George Eliot wrote Daniel Deronda in the mid 1870s, but the novel itself is set a decade earlier in the 1860s. While it might seem like a little bit of a throwback – having a distance of ten whole years between the time in which story takes place and when it was actually written – Daniel Deronda is actually George Eliot's only novel to take place at a time that was pretty close to her own experiences. All of her other novels are better classified as historical fiction, with a pretty sizeable gap in time between the time they take place and the time they were actually written.
Daniel Deronda is set at a time known commonly as the Victorian period. At this time, social rules were pretty tight. People in Victorian England really valued proper behavior and actions, especially out in public. This is not a period in literature where we see too much sex or wild behavior. It was largely thought that women should behave as sweet, docile creatures and defer to their husbands. We can easily see the kinds of social constraints that our characters feel when they're out in society – everyone is worried about what others will say about them, and behavior is often really fake and artificial. Still, it's interesting to watch the ways in which the women of the novel try to gain power and demonstrate their independence – we can really see them fighting against the boundaries that society forces on them.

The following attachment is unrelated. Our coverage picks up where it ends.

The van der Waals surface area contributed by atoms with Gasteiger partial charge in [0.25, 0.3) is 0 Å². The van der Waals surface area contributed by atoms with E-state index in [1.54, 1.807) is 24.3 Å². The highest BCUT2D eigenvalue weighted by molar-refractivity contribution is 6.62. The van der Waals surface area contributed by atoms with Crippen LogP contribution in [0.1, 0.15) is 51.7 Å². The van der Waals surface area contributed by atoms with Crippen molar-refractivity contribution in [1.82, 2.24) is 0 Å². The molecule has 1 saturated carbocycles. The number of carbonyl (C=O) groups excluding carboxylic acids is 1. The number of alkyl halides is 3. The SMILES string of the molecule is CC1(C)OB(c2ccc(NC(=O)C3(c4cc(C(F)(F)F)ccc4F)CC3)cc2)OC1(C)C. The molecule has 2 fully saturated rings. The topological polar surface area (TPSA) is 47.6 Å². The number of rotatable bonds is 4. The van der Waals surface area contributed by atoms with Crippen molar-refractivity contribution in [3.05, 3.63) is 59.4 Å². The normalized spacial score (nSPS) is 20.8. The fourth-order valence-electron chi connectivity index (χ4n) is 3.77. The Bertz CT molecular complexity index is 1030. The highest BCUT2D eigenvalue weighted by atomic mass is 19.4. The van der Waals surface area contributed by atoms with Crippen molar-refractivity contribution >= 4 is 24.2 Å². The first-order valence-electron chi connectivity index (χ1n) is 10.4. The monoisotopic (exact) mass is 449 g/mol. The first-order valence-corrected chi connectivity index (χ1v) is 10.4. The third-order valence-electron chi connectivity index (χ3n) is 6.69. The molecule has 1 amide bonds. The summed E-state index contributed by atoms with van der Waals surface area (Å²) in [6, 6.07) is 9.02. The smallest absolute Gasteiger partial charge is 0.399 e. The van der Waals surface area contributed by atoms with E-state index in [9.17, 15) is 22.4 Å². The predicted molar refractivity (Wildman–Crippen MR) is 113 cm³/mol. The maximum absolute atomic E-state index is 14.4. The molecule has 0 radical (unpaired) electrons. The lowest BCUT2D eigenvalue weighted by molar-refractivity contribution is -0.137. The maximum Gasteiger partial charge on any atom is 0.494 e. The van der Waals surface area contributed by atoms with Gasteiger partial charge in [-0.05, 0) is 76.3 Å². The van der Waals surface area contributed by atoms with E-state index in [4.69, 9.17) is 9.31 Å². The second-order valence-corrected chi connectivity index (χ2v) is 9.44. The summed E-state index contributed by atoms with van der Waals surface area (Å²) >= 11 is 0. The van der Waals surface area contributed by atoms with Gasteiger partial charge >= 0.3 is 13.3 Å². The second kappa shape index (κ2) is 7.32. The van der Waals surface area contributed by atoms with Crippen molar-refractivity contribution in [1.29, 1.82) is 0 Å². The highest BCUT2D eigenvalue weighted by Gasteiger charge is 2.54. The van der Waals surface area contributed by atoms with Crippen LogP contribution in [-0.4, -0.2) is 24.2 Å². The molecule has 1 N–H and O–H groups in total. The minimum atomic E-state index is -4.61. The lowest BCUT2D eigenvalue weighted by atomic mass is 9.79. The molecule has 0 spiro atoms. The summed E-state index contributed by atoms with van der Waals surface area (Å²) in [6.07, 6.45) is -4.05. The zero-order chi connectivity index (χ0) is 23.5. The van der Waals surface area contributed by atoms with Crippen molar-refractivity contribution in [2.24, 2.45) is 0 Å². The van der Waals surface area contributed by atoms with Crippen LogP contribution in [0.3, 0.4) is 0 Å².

Although some of the most important scenes of Daniel Deronda take place on the European continent in Germany and Italy, the novel is set for the most part in England. The action goes back and forth between the city of London and the countryside of Wessex. Out in the country, social boundaries seem a little bit more set. The characters engage themselves in "refined" activities like horseback riding and archery. In London, society still has a lot of constraints, but we also see how cities are a bit more diverse and accepting of different ways of life. In London, for example, Daniel is able to learn a lot more about Jewish culture and interacts with people that he never would have had the chance to meet out in the gentrified country.